Opinion: Should Comedians Write Their Own Jokes?

When I wrote some thoughts about Jack Carroll on Britain's Got Talent recently I sang his praises but wondered whether he wrote his own material. This prompted the following response on Facebook from Alan Holloway: "It's not a prerequisite to write your own material, really. Only other comics care about that." I guess there might be some truth in that – the issue of Carroll writing his own material (I checked and he does) is certainly not going to have an effect on the way the BGT voting goes. But it did prompt me to think more about the subject.

Having writers is one of the naughty little secrets of modern comedy. There was very loosely an idea after the Comedy Store Year Zero of 1979 that you wrote your own material or you were an unacceptable throwback. Going back to the pre-TV days it was common for gags to be shared out – sometimes legitimately, sometimes less legitimately. In the music hall era it was possible for a comedian in the north of England and a comedian in the south of England to use the same act in different clubs and the separate audiences would never know.

Sometimes it felt that jokes were commonly owned. In the sixties and pre-Store seventies when comedians were on the same bill they would even divvy up the gags in the wings - "you do the mother-in-law routine, I'll do the getting in late from the pub routine…" And then of course there is the nicking of gags, which has gone on before ad after the birth of alternative comedy, which i'm not going to get into here.

What seems to happen post-1979 is that comedians break through with their own material, but then once they get successful time constraints mean that they need help to meet all their commitments. It is hard enough writing a one-hour show for Edinburgh every year, try writing a six episode show for TV all on your own. Sorry to be a Pol Pot purist about this, but part of the job description of being a stand-up comedian should be the ongoing commitment to generate your own material even if it means you have to turn down the occasional school-fee-paying lucrative voiceover. Ok, you can bounce ideas off a mate if you absolutely must, but you have to hit the keyboard keys – metaphorically rather than literally –  because you have to deliver the gags.

Of course as well as being busy there is the additional problem of staying in touch with your audience when you make it big. This is what I call the "life-from-the-limo" problem – I was once told a story about a major comedian who hired some writers and asked them to write him some material about driving around London because these days he had a driver so did not know what the funny side of that was. The temptation to use writers is just too strong, particularly when you are making enough money to delegate.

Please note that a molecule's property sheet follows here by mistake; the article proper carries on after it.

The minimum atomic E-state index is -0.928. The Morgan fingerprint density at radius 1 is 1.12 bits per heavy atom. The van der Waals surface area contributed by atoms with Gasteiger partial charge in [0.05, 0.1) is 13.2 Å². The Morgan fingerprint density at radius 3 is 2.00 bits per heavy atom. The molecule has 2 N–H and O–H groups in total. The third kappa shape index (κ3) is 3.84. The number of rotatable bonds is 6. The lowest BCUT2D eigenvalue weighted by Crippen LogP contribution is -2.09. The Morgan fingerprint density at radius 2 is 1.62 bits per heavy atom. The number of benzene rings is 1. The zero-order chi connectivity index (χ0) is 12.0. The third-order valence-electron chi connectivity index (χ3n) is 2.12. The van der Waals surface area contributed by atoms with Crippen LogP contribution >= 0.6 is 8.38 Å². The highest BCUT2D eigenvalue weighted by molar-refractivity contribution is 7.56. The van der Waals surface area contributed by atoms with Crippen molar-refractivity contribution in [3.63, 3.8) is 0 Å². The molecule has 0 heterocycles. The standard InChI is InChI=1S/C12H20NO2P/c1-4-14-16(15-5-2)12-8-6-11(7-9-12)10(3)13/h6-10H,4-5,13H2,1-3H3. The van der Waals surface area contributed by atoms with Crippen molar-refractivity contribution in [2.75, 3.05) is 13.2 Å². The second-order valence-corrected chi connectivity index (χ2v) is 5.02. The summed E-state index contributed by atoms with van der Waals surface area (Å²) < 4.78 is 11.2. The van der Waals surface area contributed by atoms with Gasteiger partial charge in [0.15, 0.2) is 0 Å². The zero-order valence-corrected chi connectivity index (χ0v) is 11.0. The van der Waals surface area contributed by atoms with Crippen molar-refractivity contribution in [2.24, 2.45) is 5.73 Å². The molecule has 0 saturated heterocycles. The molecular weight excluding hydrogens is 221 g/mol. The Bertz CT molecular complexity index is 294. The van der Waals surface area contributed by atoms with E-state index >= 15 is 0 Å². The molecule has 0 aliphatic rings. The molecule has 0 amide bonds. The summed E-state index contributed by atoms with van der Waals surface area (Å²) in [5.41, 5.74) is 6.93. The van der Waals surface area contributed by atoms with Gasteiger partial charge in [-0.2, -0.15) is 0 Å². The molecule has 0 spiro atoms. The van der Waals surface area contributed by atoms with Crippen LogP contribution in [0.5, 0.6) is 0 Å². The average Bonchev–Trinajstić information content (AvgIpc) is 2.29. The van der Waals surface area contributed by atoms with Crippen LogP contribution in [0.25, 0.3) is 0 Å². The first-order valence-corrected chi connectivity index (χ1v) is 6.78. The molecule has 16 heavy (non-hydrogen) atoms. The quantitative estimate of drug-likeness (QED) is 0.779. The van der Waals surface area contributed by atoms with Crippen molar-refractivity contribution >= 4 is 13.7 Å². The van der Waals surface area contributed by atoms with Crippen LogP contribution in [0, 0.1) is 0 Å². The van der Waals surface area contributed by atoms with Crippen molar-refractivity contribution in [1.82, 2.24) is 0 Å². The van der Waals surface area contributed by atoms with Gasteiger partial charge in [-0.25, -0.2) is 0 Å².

Yet writing is part and parcel of the comedy craft. If I saw a comedian doing material written by someone else I'm not saying I could never enjoy it, but it would feel like going to a restaurant in London named after a famous chef only to find that the chef in question was searing the tuna in his Paris branch that night. I'd still eat the food and I might even enjoy it, but the experience might, as it were, leave a nasty taste in my mouth. Woody Allen wrote for other comedians and also for himself when he was a stand-up and I'll always prefer Woody doing Woody.

The bigger and the busier a comedian is, the more likely it probably is that they will consider working with writers at some point, simply because of the demands being made on their time. The temptation of a hired help may be hard to resist for some. Like Alan Holloway I can still find a gag funny regardless of whether the person delivering it has written it, but it has to ring true and for me it usually rings the most true when it has been written by the person telling it. Otherwise, yes, I do find it funny, but then I also find the gags that drop out of Christmas crackers funny. 

All of which brings me to Bob Hope, which is the person Alan Holloway cited as a brilliant comedian who shamelessly used writers. I have broad tastes in comedy, yet Hope rarely tweaked my funny bone. He was a master at delivering a simple yet smart one-liner. There is no doubt about that. The trouble is that he did not write his own material.

Hope depended on umpteen gagsmiths beavering away at their typewriters. Legend has it that the demanding star would ring them up in the night and say "thrill me". He had timing and charisma to die for, but when I found out others hatched his topical jests the Eltham-born clown dropped out of my comedy Premier League. Hope was clearly the most demanding of taskmasters. Former joke-provider Bob Monkhouse once recalled going to the toilet during a meeting only to be told by Hope that it was not time for a break, as Monkhouse later recalled: "He knocked on the door and called out 'there's paper in there, keep writing.'" 

 

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